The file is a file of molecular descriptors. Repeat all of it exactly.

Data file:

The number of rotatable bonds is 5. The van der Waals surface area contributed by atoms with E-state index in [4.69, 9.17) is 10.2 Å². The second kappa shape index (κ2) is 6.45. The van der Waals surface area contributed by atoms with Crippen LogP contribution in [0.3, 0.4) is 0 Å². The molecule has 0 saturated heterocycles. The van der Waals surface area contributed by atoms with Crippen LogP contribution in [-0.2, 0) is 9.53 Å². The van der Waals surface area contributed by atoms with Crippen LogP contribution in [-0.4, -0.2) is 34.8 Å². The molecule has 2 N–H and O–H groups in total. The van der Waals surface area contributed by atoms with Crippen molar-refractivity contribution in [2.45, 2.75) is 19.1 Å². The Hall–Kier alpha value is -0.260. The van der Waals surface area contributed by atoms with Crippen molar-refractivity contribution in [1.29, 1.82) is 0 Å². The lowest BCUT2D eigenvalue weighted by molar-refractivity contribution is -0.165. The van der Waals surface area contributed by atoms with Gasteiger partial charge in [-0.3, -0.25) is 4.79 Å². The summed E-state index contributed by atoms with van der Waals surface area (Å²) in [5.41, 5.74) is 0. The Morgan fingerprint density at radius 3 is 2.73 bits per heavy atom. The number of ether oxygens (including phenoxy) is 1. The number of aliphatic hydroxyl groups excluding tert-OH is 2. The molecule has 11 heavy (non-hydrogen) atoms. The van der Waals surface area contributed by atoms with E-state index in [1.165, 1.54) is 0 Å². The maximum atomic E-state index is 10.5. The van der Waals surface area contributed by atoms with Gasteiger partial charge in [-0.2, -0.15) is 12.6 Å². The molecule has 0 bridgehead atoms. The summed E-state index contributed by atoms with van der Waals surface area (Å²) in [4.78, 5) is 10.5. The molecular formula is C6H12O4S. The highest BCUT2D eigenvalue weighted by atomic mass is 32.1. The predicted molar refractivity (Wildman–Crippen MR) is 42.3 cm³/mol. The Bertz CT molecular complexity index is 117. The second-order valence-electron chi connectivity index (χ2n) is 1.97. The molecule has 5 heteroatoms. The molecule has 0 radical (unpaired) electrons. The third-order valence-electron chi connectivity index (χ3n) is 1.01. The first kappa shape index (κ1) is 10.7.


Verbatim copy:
The number of rotatable bonds is 5. The van der Waals surface area contributed by atoms with E-state index in [4.69, 9.17) is 10.2 Å². The second kappa shape index (κ2) is 6.45. The van der Waals surface area contributed by atoms with Crippen LogP contribution in [0.3, 0.4) is 0 Å². The molecule has 0 saturated heterocycles. The van der Waals surface area contributed by atoms with Crippen LogP contribution in [-0.2, 0) is 9.53 Å². The van der Waals surface area contributed by atoms with Crippen LogP contribution in [-0.4, -0.2) is 34.8 Å². The molecule has 2 N–H and O–H groups in total. The van der Waals surface area contributed by atoms with Crippen molar-refractivity contribution in [2.45, 2.75) is 19.1 Å². The Hall–Kier alpha value is -0.260. The van der Waals surface area contributed by atoms with Crippen molar-refractivity contribution in [1.29, 1.82) is 0 Å². The lowest BCUT2D eigenvalue weighted by molar-refractivity contribution is -0.165. The van der Waals surface area contributed by atoms with Gasteiger partial charge in [-0.3, -0.25) is 4.79 Å². The summed E-state index contributed by atoms with van der Waals surface area (Å²) in [5.41, 5.74) is 0. The Morgan fingerprint density at radius 3 is 2.73 bits per heavy atom. The number of ether oxygens (including phenoxy) is 1. The number of aliphatic hydroxyl groups excluding tert-OH is 2. The molecule has 11 heavy (non-hydrogen) atoms. The van der Waals surface area contributed by atoms with E-state index in [1.165, 1.54) is 0 Å². The maximum atomic E-state index is 10.5. The van der Waals surface area contributed by atoms with Gasteiger partial charge in [-0.2, -0.15) is 12.6 Å². The molecule has 0 bridgehead atoms. The summed E-state index contributed by atoms with van der Waals surface area (Å²) in [4.78, 5) is 10.5. The molecular formula is C6H12O4S. The highest BCUT2D eigenvalue weighted by atomic mass is 32.1. The predicted molar refractivity (Wildman–Crippen MR) is 42.3 cm³/mol. The Bertz CT molecular complexity index is 117. The second-order valence-electron chi connectivity index (χ2n) is 1.97. The molecule has 5 heteroatoms. The molecule has 0 radical (unpaired) electrons. The third-order valence-electron chi connectivity index (χ3n) is 1.01. The first kappa shape index (κ1) is 10.7.